Ohio is famous (or infamous in the winter time) for windy days throughout the late fall, winter, and spring months. Wind is created due to differences in temperature and pressure which usually occurs along a frontal boundary or a low/high pressure system. However, have you ever noticed that the wind is often stronger during the day compared to night? The mechanism for this phenomena might surprise you.

The boundary layer: The atmosphere’s circulatory system

Earth’s atmosphere is composed of the following gases: 78% nitrogen, 21% oxygen, 0.9% argon and 0.1% other gases. Alright, enough of the basic science lesson but the point is that Earth’s atmosphere is made up of elements and compounds in a gaseous state. Gases behave in a similar fashion to liquids in the sense that they are both fluids. There are vertical and horizontal motions that affect every day weather. One of the locations in the atmosphere with copious amounts of movement is called the boundary layer.

During the day, the sun heats the Earth’s surface which causes air to rise. The atmosphere responds by developing vertical circulations which are called convective boundary layer circulations. On calm days, these circulations often result in cumulus clouds like the ones show in the graphic below. On stormy days, these circulations can be the trigger for summertime thunderstorm activity.

Graphic explaining the planetary boundary layer. The image is courtesy of Carlye Calvin from the University Corporation for Atmospheric Research (UCAR) in Boulder, Colorado.

Why is the wind stronger in the afternoon?

Typically, wind increases with height in the troposphere. In other words, there are stronger winds above the surface of the Earth compared to at the surface. When the vertical circulations develop in the boundary layer, they act to transport the higher wind velocities to the surface. These higher wind velocities tend to come in waves and the wind speed can be variable from one point in time to another. Therefore, the reason for higher wind speeds in the afternoon is due to the transport of stronger winds to the surface via the boundary layer. A graphical representation of the transport of strong winds to the surface is shown below.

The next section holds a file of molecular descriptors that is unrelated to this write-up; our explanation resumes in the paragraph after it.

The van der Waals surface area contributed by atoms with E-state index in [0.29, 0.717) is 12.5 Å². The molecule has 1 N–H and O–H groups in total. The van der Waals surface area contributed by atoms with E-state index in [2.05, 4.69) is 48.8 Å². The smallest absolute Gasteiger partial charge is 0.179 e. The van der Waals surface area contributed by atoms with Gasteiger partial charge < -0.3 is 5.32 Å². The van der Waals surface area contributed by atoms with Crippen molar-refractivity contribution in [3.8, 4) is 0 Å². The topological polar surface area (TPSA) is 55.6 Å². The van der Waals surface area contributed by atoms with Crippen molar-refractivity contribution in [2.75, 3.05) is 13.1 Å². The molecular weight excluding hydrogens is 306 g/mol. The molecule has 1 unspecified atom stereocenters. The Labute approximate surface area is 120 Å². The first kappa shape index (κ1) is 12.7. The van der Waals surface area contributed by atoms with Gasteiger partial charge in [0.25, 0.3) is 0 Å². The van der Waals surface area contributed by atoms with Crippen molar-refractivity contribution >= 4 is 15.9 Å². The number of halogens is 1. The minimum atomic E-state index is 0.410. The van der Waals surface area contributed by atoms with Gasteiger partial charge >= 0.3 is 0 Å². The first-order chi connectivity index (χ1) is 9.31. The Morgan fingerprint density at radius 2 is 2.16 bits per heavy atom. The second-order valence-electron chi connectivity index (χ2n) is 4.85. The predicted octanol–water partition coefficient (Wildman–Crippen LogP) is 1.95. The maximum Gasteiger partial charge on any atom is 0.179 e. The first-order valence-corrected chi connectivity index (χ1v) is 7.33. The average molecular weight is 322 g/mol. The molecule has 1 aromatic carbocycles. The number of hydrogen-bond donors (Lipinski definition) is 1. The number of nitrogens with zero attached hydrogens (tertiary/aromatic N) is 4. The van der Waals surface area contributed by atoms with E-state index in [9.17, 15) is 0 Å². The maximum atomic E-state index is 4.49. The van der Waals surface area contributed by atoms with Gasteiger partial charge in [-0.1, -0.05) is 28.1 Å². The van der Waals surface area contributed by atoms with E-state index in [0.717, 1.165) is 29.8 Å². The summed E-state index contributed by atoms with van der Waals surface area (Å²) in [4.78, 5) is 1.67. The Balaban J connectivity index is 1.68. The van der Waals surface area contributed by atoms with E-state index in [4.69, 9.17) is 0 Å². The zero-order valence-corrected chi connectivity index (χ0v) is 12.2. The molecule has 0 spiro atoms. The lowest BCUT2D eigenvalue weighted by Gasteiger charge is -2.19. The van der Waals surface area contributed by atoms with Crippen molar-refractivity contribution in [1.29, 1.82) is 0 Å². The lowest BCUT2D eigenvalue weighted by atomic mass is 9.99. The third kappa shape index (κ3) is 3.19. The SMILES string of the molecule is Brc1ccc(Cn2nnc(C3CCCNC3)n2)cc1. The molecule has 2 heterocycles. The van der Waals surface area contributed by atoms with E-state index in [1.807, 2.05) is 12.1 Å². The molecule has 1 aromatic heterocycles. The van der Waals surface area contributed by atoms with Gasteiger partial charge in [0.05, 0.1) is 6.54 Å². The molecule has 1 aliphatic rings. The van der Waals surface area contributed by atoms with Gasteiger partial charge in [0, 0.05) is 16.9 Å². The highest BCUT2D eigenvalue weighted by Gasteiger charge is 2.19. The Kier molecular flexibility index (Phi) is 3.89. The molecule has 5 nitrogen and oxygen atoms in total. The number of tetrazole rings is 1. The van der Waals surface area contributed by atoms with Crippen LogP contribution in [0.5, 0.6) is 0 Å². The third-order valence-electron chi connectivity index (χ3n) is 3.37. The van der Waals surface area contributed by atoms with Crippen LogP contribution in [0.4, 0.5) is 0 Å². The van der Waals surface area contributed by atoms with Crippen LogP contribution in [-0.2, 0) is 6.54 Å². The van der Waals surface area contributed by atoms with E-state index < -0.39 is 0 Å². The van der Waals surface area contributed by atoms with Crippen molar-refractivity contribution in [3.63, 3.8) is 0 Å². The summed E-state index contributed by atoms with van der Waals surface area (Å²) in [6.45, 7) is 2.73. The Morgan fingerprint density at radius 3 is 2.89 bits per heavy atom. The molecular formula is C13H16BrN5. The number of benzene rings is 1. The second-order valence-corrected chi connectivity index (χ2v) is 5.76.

Graphic showing strong winds high in the atmosphere being transferred down to the surface. Photo courtesy of the National Weather Service.

In fact, these vertical columns of rotation are the reason for turbulence when flying in an aircraft. This is why commercial airplanes cruise at 35,000 feet to avoid turbulence due to ascending and descending air. On non-active weather nights, the winds calm down during the evening due to the loss of the daytime heating. The circulations collapse and winds become more calm during the overnight hours. Now you have a bachelor’s degree in boundary layer meteorology 101 and you know the best time to fly a kite!